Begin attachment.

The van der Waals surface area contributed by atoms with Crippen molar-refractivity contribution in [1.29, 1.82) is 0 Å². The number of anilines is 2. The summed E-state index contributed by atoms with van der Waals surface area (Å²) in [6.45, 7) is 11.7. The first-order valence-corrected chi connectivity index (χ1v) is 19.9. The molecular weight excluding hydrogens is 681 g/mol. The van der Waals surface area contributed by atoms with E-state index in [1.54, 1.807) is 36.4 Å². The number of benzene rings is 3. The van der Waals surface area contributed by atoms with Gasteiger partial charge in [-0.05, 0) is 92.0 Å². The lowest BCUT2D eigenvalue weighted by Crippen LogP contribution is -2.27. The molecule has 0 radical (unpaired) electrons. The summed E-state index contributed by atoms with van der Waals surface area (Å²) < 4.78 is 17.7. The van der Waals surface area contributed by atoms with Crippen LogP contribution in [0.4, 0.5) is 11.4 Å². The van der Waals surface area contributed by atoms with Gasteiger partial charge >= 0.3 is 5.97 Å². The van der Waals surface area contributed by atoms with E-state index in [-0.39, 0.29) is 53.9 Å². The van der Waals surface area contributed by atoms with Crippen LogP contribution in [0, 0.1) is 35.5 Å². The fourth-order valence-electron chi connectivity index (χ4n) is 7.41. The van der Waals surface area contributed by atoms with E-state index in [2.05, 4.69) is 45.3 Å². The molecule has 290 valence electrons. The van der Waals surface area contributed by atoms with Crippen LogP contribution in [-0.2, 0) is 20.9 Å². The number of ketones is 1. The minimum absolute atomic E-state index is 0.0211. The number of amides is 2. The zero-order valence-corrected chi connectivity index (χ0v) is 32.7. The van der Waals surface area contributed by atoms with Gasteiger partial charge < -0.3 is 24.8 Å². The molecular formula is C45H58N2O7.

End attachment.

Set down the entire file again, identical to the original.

The van der Waals surface area contributed by atoms with Crippen molar-refractivity contribution in [1.29, 1.82) is 0 Å². The number of anilines is 2. The summed E-state index contributed by atoms with van der Waals surface area (Å²) in [6.45, 7) is 11.7. The first-order valence-corrected chi connectivity index (χ1v) is 19.9. The molecular weight excluding hydrogens is 681 g/mol. The van der Waals surface area contributed by atoms with E-state index in [1.54, 1.807) is 36.4 Å². The number of benzene rings is 3. The van der Waals surface area contributed by atoms with Gasteiger partial charge in [-0.05, 0) is 92.0 Å². The lowest BCUT2D eigenvalue weighted by Crippen LogP contribution is -2.27. The molecule has 0 radical (unpaired) electrons. The summed E-state index contributed by atoms with van der Waals surface area (Å²) < 4.78 is 17.7. The van der Waals surface area contributed by atoms with Crippen LogP contribution in [0.4, 0.5) is 11.4 Å². The van der Waals surface area contributed by atoms with Gasteiger partial charge >= 0.3 is 5.97 Å². The van der Waals surface area contributed by atoms with E-state index in [-0.39, 0.29) is 53.9 Å². The van der Waals surface area contributed by atoms with Crippen LogP contribution in [0, 0.1) is 35.5 Å². The fourth-order valence-electron chi connectivity index (χ4n) is 7.41. The van der Waals surface area contributed by atoms with E-state index in [2.05, 4.69) is 45.3 Å². The molecule has 290 valence electrons. The van der Waals surface area contributed by atoms with Crippen LogP contribution in [-0.2, 0) is 20.9 Å². The number of ketones is 1. The minimum absolute atomic E-state index is 0.0211. The number of amides is 2. The zero-order valence-corrected chi connectivity index (χ0v) is 32.7. The van der Waals surface area contributed by atoms with Gasteiger partial charge < -0.3 is 24.8 Å². The molecular formula is C45H58N2O7.